The play is set in one location, a shabby retirement home, and there are
only two characters. This eliminates a lot of logistical problems that come
with trying to produce theater on a shoestring budget.
Though, I am constantly trying to think of ways to get the Thai community
into the theater to take part in our productions and see our work, I don’t
really expect a large Thai turnout. The numbers of English speaking Thais,
who are interested in English Language Theater, and who know that we are
here, is just not great enough at this time to expect support in large
numbers. Our target audiences are the expat community, tourists, and Thais
who are fluent enough in English to follow the story as it develops.
What is The Gin Game about - in your personal view?
The Gin Game is a two-person tragicomedy in two acts that uses a card
game as a metaphor for life and speaks about the bittersweet nature of
growing old. I view the play as a conflict between a man and a woman and
strictly as a tragedy. The simplicity of two people and a card game has more
impact because of its concentrated format. Any comedy which may work its way
in must come through the wit of the characters. The script touches on
loneliness, family members who never visit, the way a lifetime looks to
someone approaching the end of it, and on the bitter fact that in the US,
where the play takes place, old people often have to spend everything they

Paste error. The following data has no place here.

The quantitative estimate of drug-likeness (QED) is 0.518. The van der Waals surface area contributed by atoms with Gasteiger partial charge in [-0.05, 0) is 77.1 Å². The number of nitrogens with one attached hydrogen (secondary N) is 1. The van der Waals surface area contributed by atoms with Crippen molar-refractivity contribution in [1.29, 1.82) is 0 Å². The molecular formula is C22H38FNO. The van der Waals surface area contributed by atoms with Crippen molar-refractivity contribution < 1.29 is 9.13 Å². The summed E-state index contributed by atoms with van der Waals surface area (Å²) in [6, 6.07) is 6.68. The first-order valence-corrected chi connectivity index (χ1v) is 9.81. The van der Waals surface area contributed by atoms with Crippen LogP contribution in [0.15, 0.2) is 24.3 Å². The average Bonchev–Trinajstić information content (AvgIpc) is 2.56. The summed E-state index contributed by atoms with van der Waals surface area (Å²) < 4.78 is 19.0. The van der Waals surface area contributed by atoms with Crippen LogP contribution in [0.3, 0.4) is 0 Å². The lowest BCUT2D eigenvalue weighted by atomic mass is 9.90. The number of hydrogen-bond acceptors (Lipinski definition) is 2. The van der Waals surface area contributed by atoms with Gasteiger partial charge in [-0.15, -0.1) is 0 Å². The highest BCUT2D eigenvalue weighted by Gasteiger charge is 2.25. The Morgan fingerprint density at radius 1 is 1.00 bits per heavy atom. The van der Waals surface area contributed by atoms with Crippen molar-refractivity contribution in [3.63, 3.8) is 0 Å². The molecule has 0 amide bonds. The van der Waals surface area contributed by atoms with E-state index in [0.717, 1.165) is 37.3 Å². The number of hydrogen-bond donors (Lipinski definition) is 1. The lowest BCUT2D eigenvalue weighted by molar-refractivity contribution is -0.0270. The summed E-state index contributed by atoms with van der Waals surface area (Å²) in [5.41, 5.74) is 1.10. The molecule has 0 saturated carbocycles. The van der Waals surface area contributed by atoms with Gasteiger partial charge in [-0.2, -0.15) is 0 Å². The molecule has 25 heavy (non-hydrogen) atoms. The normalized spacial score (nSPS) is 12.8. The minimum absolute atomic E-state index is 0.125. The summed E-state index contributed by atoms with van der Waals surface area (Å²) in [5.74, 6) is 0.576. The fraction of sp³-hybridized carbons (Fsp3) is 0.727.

have, even selling their houses, in order to pay for the care they need -
care that’s deeply resented, even when indispensable. Watching the early
scenes, the audience will be pretty sure of what’s going to happen: Weller
and Fonsia would find comfort in each other’s company, and perhaps a
late-in-life romance. But this play has a few surprises.
Has it been difficult to find actors, backstage crew etc, for The Gin
The first play, The Dodo Bird, was extremely hard to mount. It took one
year to finally bring it to the stage. There were plenty of doubts being
cast our way by some in the expat community centering on the fact that as
foreigners, we are not supposed to engage in any endeavor that could be
mistaken for work. There were starts and stops and parts were cast and
recast. At times, I thought it might not happen. However, because of the
success of the The Dodo Bird, we’ve been fortunate enough to have people